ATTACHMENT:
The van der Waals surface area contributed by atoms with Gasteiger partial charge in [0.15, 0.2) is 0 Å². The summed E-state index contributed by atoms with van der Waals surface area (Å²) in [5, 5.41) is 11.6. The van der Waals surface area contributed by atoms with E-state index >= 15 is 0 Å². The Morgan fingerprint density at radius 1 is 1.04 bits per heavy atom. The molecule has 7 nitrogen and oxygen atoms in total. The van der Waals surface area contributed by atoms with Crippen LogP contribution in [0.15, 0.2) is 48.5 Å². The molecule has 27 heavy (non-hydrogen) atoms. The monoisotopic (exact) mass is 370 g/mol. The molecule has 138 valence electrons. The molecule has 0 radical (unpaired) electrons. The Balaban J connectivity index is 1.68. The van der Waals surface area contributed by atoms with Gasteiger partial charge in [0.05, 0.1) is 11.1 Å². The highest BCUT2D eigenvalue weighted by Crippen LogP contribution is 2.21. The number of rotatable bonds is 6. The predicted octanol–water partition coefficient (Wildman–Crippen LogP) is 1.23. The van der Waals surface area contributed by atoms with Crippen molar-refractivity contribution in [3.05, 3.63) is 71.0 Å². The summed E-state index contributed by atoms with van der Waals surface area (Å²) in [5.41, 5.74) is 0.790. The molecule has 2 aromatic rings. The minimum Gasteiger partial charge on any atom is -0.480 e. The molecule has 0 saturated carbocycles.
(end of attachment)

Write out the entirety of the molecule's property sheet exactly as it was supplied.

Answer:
The van der Waals surface area contributed by atoms with Gasteiger partial charge in [0.15, 0.2) is 0 Å². The summed E-state index contributed by atoms with van der Waals surface area (Å²) in [5, 5.41) is 11.6. The van der Waals surface area contributed by atoms with E-state index >= 15 is 0 Å². The Morgan fingerprint density at radius 1 is 1.04 bits per heavy atom. The molecule has 7 nitrogen and oxygen atoms in total. The van der Waals surface area contributed by atoms with Crippen LogP contribution in [0.15, 0.2) is 48.5 Å². The molecule has 27 heavy (non-hydrogen) atoms. The monoisotopic (exact) mass is 370 g/mol. The molecule has 138 valence electrons. The molecule has 0 radical (unpaired) electrons. The Balaban J connectivity index is 1.68. The van der Waals surface area contributed by atoms with Gasteiger partial charge in [0.05, 0.1) is 11.1 Å². The highest BCUT2D eigenvalue weighted by Crippen LogP contribution is 2.21. The number of rotatable bonds is 6. The predicted octanol–water partition coefficient (Wildman–Crippen LogP) is 1.23. The van der Waals surface area contributed by atoms with Crippen molar-refractivity contribution in [3.05, 3.63) is 71.0 Å². The summed E-state index contributed by atoms with van der Waals surface area (Å²) in [5.41, 5.74) is 0.790. The molecule has 2 aromatic rings. The minimum Gasteiger partial charge on any atom is -0.480 e. The molecule has 0 saturated carbocycles.